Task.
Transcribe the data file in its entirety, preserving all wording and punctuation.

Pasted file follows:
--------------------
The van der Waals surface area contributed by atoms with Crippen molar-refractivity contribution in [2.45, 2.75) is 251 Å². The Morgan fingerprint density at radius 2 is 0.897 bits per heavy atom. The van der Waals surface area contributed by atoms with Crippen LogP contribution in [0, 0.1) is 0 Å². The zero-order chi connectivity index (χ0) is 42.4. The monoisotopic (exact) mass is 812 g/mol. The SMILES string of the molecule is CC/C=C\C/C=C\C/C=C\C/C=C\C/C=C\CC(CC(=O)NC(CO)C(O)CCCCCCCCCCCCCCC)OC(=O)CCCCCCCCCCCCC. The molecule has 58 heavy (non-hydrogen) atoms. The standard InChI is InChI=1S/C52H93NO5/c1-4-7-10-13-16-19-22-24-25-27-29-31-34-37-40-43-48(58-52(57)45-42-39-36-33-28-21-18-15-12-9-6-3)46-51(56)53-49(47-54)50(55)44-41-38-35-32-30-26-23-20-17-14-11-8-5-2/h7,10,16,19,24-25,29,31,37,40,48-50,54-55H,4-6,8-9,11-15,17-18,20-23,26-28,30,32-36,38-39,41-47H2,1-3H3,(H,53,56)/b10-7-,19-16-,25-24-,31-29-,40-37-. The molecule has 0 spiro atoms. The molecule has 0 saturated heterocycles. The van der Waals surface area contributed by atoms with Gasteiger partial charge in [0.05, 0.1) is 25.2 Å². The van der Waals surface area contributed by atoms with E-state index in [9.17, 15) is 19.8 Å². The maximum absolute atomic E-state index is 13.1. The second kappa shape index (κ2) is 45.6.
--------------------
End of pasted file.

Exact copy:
The van der Waals surface area contributed by atoms with Crippen molar-refractivity contribution in [2.45, 2.75) is 251 Å². The Morgan fingerprint density at radius 2 is 0.897 bits per heavy atom. The van der Waals surface area contributed by atoms with Crippen LogP contribution in [0, 0.1) is 0 Å². The zero-order chi connectivity index (χ0) is 42.4. The monoisotopic (exact) mass is 812 g/mol. The SMILES string of the molecule is CC/C=C\C/C=C\C/C=C\C/C=C\C/C=C\CC(CC(=O)NC(CO)C(O)CCCCCCCCCCCCCCC)OC(=O)CCCCCCCCCCCCC. The molecule has 58 heavy (non-hydrogen) atoms. The standard InChI is InChI=1S/C52H93NO5/c1-4-7-10-13-16-19-22-24-25-27-29-31-34-37-40-43-48(58-52(57)45-42-39-36-33-28-21-18-15-12-9-6-3)46-51(56)53-49(47-54)50(55)44-41-38-35-32-30-26-23-20-17-14-11-8-5-2/h7,10,16,19,24-25,29,31,37,40,48-50,54-55H,4-6,8-9,11-15,17-18,20-23,26-28,30,32-36,38-39,41-47H2,1-3H3,(H,53,56)/b10-7-,19-16-,25-24-,31-29-,40-37-. The molecule has 0 spiro atoms. The molecule has 0 saturated heterocycles. The van der Waals surface area contributed by atoms with Gasteiger partial charge in [0.05, 0.1) is 25.2 Å². The van der Waals surface area contributed by atoms with E-state index in [9.17, 15) is 19.8 Å². The maximum absolute atomic E-state index is 13.1. The second kappa shape index (κ2) is 45.6.